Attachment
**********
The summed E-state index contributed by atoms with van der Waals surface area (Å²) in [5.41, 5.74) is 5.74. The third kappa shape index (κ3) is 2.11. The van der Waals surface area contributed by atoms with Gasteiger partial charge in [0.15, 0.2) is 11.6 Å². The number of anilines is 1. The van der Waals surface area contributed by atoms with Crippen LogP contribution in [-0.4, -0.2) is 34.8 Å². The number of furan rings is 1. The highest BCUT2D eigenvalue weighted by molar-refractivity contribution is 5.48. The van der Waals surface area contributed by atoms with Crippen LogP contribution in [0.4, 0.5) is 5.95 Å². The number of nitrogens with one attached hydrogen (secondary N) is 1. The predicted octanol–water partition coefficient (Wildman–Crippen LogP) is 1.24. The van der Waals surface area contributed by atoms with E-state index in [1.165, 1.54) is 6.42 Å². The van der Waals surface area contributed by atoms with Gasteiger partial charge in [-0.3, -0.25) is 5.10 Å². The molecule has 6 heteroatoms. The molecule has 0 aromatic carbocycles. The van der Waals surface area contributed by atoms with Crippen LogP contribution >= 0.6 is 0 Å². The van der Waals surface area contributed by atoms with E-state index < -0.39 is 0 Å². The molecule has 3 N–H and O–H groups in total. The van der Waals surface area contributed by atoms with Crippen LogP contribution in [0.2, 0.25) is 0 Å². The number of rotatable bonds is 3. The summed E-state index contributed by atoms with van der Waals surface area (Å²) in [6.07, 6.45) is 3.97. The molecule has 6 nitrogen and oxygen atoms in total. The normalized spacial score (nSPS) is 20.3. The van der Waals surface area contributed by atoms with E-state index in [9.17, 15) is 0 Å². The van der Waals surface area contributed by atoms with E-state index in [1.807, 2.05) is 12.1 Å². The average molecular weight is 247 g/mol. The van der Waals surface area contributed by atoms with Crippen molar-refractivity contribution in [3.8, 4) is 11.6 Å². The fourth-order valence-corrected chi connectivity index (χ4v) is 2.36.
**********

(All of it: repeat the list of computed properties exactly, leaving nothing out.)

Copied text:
The summed E-state index contributed by atoms with van der Waals surface area (Å²) in [5.41, 5.74) is 5.74. The third kappa shape index (κ3) is 2.11. The van der Waals surface area contributed by atoms with Gasteiger partial charge in [0.15, 0.2) is 11.6 Å². The number of anilines is 1. The van der Waals surface area contributed by atoms with Crippen LogP contribution in [-0.4, -0.2) is 34.8 Å². The number of furan rings is 1. The highest BCUT2D eigenvalue weighted by molar-refractivity contribution is 5.48. The van der Waals surface area contributed by atoms with Crippen LogP contribution in [0.4, 0.5) is 5.95 Å². The number of nitrogens with one attached hydrogen (secondary N) is 1. The predicted octanol–water partition coefficient (Wildman–Crippen LogP) is 1.24. The van der Waals surface area contributed by atoms with E-state index in [1.165, 1.54) is 6.42 Å². The van der Waals surface area contributed by atoms with Gasteiger partial charge in [-0.3, -0.25) is 5.10 Å². The molecule has 6 heteroatoms. The molecule has 0 aromatic carbocycles. The van der Waals surface area contributed by atoms with Crippen LogP contribution >= 0.6 is 0 Å². The van der Waals surface area contributed by atoms with E-state index < -0.39 is 0 Å². The molecule has 3 N–H and O–H groups in total. The van der Waals surface area contributed by atoms with Crippen LogP contribution in [0.2, 0.25) is 0 Å². The number of rotatable bonds is 3. The summed E-state index contributed by atoms with van der Waals surface area (Å²) in [6.07, 6.45) is 3.97. The molecule has 6 nitrogen and oxygen atoms in total. The normalized spacial score (nSPS) is 20.3. The van der Waals surface area contributed by atoms with E-state index in [9.17, 15) is 0 Å². The van der Waals surface area contributed by atoms with E-state index in [1.807, 2.05) is 12.1 Å². The average molecular weight is 247 g/mol. The van der Waals surface area contributed by atoms with Crippen molar-refractivity contribution in [3.8, 4) is 11.6 Å². The fourth-order valence-corrected chi connectivity index (χ4v) is 2.36.